ber ; its Bill is longyiharp pointed, and red, the Noflrils 
oblong; the under Mandible black attheBafe; the Pupil 
of the Eye of a dark purpliili Colour ; the Eye-brows 
dusky, under the Eye a Border oi orange Colour, like- 
wife a Spot of the fame Colour on each fide the Chin; 
the Head, Neck, Back, Belly, and covert Feathers of" 
the Wings white; the quill Feathers of the Wings were 
black; the Tail ihort and white ; the Legs and Feet red 
and bare above the Knees; the Claws dusky and iliaped 
like human Nails : their Food is Frogs, Snails, &c. They 
are Natives of Holland, breeding on the Tops of Houfes ; 
they are alfo Birds of Paffage, coming thither in the 
Spring, and going away at Michaelmas, but to what 
Place is uncertain, they not being found in any other 
Part of the known World, and are feldom found in Eng-- 
land in the Summer Time without being driven over by 
a Storm, or brought over by fome curious Perfbn. I 
faw two of thefe Birds at His Grace the Duke of Chan^^ 
dos's at Edger in Middle/ex. 



ml 



& 



( 6o ) 

Tide Crane. Grus. 

-Numb. LXV. 

ITS Length from the point of the Bill to the End of the Tail is al^ 
-*■ moft five Foot; its Weight fometimes ten Pounds; its Bill is ftreight, 
fharp pointed, of a greenifh Colour, near four Inches long, compreffed fide 
ways ; its Tongue broad and horny at the Tip ; the Top of the Head 
dark brown inclining to black, on the back of the Head is a Space or 
Bed of thin-fet Hairs of a red Colour: the Chin and under fide of the 
Neck are of a dusky or blackiili Hue ; the reft of the Head and Neck 
Afh-colour, as is alfo the whole Bird excepting the quill Feathers of 
the Wings ; the Tail is fiiort, and compofed of twelve Feathers all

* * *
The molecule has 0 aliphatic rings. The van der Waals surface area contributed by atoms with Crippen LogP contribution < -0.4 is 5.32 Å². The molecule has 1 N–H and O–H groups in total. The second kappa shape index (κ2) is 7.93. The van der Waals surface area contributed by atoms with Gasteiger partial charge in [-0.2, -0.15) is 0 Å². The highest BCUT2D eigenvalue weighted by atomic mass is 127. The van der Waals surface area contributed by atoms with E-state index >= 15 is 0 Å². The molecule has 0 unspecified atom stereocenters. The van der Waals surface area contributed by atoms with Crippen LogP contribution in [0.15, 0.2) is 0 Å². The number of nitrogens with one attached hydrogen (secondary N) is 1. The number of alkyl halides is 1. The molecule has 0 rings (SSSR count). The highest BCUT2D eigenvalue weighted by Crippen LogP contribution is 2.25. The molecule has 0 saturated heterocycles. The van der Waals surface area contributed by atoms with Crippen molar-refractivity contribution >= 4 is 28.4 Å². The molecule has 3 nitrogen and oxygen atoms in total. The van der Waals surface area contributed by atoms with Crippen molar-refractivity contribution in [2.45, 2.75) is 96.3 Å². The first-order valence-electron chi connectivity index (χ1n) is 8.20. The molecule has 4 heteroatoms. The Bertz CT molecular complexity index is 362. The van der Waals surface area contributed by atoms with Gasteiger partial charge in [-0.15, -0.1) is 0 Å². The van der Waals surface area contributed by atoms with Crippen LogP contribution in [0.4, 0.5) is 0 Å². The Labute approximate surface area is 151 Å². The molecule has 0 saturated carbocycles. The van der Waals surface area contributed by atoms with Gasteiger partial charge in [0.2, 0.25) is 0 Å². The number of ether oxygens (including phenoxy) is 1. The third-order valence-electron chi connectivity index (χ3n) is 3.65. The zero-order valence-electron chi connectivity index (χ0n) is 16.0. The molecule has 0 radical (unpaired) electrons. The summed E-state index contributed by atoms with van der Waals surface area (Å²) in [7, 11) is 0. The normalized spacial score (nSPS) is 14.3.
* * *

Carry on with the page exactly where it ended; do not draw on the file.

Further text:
cinereous with black Tips, when fpread, making a round Circumference. 

The Wings are very large, the quill Feathers are in Number twenty 
:four, the leffer of which from black incline to ruffet. 

The Legs are black, bare of Feathers for a hand's Breadth above the 
Knees ; the Toes dark brown and very long ; the lower Joint of the 
■outmoft and middle Toe conneded by a thick Membrane. 

That which is moft rare, and efpecially remarkable in this Bird, is 
the conformation of the Windpipe; for entring far into the Breaft-bone 
which hath a great Cavity within to receive it, being there thrice re- 
.fleded goes out again at the fame Hole and fo turns down to the Lungs. 

The blind Guts are five Inches long: the Stomach or Gizzard muf- 
culous as in granivorous Birds ; the Flefli is very favory and well-tafted, 
not to fay delicate. They often come to us in E7igla7id^ efpecially in 
the Fen-Countries in L,i7tcohJhire and CambridgeJJjire^ where there are 
great Flocks of them; but whether they breed in EiJgland or nct^ is not 
determined. Cranes diifer from Her?iSy in that the Claw of the middle 
Toe is not ferrateas in Hems', fecondly, in Bignefs, wherein they ex- 
ceed them; thirdly, in having a fhorter Bill; and fourthly, a m.ufculous 
Stomach or Gizzard : fifthly, two Appendices or blind Guts, whereas 
Herns hsiVQ but one; fixthly, in the ftrange Revolution of the Wind- 
pipe within. 

4 



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( 6i J 

The SpoonUll. Albardeola. 

Numb. LXVI. 

ITS Weight forty five Ounces and a half; its Length, frOm the Tip of the Bill to 
the End of the Claws, was thirty four Inches, to the End of the Tail twenty 
four} the Colour of the whole Body was white like a Swan's: beyond the Eyes 
towards the Bill grow neither Feathers nor Down, as in the Hern and Cormorant y 
the Angle alfo of the lower Chap is bare, which perchance is peculiar and proper to 
this Bird. 

The firft quill Feathers of the Wings are black, of the fecond only the exteriour 
or outer Web half from the Shafts and the Tips of the interiour are black, of the 
third only the Top, and of the fourth yet lefs : in like manner the Tips and Shafts of 
the inferiour of the fecond Row were black ; the Tail is fliort, being but three Inches 
and a half in Length, made up of twelve Feathers. 

The Bill is of a fingular and unufual Figure, plain, deprefl^ed, and broad, near the 
End dilated into an almoft circular Figure of the Likeneis of a Spoon ; whence alfo